Please take this five-minute survey and share it with your networks! If you have any questions, please contact Grace Baranowski (


Morrow, GA, Nov. 21, 2017 – On Friday, Dec. 8, 2017, from noon until 1 p.m., the Georgia Archives Lunch and Learn program will be The History of the Candler Field Museum and the Youth Aviation Program: Where History Comes Alive and Education Lights the Future by Dave Moffett and Scott Coile. Lunch and Learn Programs are free and open to the public. No registration is required.

The original Candler Field is now Hartsfield-Jackson Atlanta International Airport, the world’s busiest airport. Candler Field Museum recreates the original Atlanta Airport as it existed in the 1920s and 1930s. The museum’s purpose is to restore and preserve antique airplanes, autos, and machinery in an operational museum with a period time setting.

The Museum is located in Williamson, Georgia, on an old airstrip that has been in operation since 1967.

In keeping with the mission statement of the museum, a Youth Aviation Program was started in December 2013. It is the goal of this program to teach students the skills of restoring, repairing, and maintaining aircraft. In return for the hours students volunteer in the program, students are given the opportunity to earn their private pilot license. In addition to the flying opportunity, time logged in the students’ maintenance logbook can be applied toward the minimum hour requirements for an Airframe and Powerplant (A&P) Certificate. To date, there have been five students who have earned their private pilot license and others who have soloed while working toward that goal. The program has one student working as an apprentice mechanic in the Youth Program who will soon test for his A&P license.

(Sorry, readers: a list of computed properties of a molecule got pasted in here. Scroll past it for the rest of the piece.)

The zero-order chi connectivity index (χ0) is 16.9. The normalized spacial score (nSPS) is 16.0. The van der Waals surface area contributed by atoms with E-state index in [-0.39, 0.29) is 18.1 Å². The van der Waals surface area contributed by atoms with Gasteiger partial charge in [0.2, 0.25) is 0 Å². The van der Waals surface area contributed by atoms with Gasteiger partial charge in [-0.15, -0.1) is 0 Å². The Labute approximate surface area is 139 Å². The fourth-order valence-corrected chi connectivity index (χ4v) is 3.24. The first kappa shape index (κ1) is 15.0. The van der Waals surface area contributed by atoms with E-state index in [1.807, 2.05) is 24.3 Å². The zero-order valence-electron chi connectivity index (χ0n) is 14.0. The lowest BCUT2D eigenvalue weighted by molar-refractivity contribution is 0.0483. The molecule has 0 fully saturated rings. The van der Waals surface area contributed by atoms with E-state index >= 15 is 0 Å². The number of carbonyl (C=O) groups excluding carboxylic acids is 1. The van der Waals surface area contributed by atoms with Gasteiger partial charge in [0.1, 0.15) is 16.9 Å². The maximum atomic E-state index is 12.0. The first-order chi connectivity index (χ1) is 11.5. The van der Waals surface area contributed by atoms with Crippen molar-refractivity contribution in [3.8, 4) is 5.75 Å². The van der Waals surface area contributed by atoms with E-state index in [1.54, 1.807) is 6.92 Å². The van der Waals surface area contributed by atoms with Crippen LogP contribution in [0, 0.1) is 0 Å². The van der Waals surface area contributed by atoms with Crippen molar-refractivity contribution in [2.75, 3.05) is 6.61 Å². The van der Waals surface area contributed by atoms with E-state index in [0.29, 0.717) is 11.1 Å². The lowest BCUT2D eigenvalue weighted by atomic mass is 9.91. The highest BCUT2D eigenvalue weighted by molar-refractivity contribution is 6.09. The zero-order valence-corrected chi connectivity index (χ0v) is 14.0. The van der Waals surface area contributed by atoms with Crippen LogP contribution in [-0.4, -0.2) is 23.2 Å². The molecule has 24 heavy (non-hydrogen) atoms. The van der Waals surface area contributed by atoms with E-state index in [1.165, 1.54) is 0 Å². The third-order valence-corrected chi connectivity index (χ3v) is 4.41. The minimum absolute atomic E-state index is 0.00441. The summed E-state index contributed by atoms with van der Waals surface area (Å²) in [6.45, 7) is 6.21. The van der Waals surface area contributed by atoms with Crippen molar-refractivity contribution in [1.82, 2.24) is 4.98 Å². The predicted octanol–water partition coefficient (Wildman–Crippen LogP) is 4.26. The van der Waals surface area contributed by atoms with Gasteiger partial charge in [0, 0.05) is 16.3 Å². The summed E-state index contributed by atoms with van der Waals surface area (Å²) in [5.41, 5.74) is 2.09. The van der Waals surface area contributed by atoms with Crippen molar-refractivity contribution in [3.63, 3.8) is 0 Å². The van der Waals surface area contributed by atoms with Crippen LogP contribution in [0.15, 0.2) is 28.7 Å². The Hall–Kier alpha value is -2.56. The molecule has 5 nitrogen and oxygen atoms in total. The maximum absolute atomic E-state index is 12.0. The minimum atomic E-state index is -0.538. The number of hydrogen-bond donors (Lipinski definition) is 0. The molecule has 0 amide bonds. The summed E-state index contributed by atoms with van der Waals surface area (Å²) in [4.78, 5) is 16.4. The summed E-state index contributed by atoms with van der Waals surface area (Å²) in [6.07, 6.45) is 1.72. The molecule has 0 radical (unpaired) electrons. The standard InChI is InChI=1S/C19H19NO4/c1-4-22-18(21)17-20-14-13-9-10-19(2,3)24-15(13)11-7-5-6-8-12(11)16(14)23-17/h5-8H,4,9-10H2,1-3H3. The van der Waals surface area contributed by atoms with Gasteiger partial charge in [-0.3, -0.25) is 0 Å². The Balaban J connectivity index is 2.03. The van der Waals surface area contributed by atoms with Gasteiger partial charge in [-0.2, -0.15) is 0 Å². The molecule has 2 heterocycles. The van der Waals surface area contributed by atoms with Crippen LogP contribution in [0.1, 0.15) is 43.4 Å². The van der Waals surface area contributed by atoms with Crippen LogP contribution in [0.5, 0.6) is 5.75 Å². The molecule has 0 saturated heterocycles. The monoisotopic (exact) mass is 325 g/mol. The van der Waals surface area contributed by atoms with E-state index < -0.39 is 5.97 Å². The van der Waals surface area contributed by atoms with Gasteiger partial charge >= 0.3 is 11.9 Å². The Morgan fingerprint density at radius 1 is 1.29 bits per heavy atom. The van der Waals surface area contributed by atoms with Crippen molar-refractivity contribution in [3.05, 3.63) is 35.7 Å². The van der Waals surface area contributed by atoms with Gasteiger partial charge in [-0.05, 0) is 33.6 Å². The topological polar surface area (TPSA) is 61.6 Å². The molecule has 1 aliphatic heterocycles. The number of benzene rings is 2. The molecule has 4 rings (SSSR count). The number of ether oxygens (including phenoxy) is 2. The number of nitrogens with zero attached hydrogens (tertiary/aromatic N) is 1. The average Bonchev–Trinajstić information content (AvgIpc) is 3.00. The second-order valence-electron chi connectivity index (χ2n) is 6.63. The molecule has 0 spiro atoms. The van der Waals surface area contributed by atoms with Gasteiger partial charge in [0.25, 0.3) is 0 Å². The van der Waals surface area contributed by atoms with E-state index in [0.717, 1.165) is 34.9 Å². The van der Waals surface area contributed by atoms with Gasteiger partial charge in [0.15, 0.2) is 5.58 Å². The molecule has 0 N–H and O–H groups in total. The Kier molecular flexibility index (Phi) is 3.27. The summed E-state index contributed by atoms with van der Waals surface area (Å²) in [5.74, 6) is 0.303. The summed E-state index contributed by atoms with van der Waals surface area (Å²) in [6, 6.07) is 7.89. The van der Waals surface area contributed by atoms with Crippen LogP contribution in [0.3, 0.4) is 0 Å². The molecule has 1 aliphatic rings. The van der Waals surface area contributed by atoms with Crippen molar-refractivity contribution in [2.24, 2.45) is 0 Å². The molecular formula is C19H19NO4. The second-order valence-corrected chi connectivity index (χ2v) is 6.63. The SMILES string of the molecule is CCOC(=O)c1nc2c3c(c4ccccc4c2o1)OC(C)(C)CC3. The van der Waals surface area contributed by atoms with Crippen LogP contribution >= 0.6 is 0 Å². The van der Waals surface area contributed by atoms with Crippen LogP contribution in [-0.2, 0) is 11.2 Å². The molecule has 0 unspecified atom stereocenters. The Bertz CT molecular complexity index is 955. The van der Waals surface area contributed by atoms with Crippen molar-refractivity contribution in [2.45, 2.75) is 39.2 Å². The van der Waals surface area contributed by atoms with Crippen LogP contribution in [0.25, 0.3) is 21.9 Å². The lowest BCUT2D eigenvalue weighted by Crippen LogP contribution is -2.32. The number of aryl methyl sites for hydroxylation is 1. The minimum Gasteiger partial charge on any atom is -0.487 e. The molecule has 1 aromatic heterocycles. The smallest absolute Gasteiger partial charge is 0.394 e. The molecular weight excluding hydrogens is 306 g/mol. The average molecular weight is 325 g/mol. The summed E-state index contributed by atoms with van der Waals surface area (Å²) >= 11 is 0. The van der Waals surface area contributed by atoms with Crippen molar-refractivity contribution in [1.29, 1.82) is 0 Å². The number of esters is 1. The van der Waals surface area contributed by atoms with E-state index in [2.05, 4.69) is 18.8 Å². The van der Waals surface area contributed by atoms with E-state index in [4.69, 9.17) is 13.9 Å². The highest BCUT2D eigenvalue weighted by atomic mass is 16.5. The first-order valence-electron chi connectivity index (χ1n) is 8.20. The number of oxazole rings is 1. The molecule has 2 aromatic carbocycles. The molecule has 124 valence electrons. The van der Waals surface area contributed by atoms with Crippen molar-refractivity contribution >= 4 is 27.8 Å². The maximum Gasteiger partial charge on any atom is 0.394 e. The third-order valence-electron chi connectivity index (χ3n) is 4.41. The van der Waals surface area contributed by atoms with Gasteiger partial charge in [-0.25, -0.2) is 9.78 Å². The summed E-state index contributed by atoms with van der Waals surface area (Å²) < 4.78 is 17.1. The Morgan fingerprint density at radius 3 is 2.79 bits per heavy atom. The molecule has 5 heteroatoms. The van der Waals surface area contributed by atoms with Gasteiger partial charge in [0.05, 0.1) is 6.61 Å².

Speaker Dave Moffett learned to fly in high school. He earned his private license at seventeen and a commercial license at eighteen, along with other ratings. He did some commercial flying and instruction throughout college.

After college, he went in to Air Force pilot training and flew in the Mississippi Air Guard for 15 years. He was hired at Delta Air Lines and flew for 31 years before retiring in March 2017.

He has flown general aviation airplanes continuously for 46 years and built his own aerobatic airplane, which he has flown for 18 years.

Moffett has been volunteering at Candler Field Museum since its beginning and works as "Air Boss" at various fly-in events. He also is a museum pilot and flies passengers in a museum biplane. He is the tour guide to groups that visit Candler Field Museum.

Speaker Scott Coile, mentor for the Youth Aviation Program, said: "I always wanted to learn to fly and be a pilot since I can remember. I had to start wearing glasses when I was in first grade. In my teen years I found out the military required uncorrected 20/20 so, I basically gave up, not knowing any better and not having a mentor to lead me. I started working for Lockheed Air Terminal when I was 18." He enjoyed working ground support for the commercial aircraft and eventually worked his way up the ladder.

In a monthly newsletter put out by Ron Alexander in 2013, he read about the idea of starting a Youth Aviation Program and went to a meeting. His 11-year-old son was very interested in flying and he thought this would be a great opportunity for him, one he never had. He said: "I attended the sessions so often that Ron eventually asked me to be an official representative of the program and share updates with the Board of Directors for the Museum." That led to Coile helping Jim Hoak, Bill Hammond, and AC Hutson run the program. Hammond eventually got too busy with work and the team ended up hiring A&P Mechanic Dave Holec, who now helps them run the program full time.

The Georgia Archives is a unit of the Board of Regents of the University System of Georgia. The Georgia Archives identifies, collects, manages, preserves, provides access to, and publicizes records and information of Georgia and its people, and assists state and local government agencies with their records management. This work is done within the framework of the USG’s mission to create a more highly educated Georgia.

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For more information, please contact Penny Cliff:

Georgia Archives – 5800 Jonesboro Road, Morrow, Georgia 30260 – 678-364-3710

Mauldin & Jenkins
ADESA Atlanta
ACCG, Georgia's County Association
191 Peachtree Street NE, Suite 700
Atlanta, GA 30303
phone: 404-522-5022 | fax: 404-525-2477 |

We would appreciate your comments or suggestions. Your email will be kept private and confidential.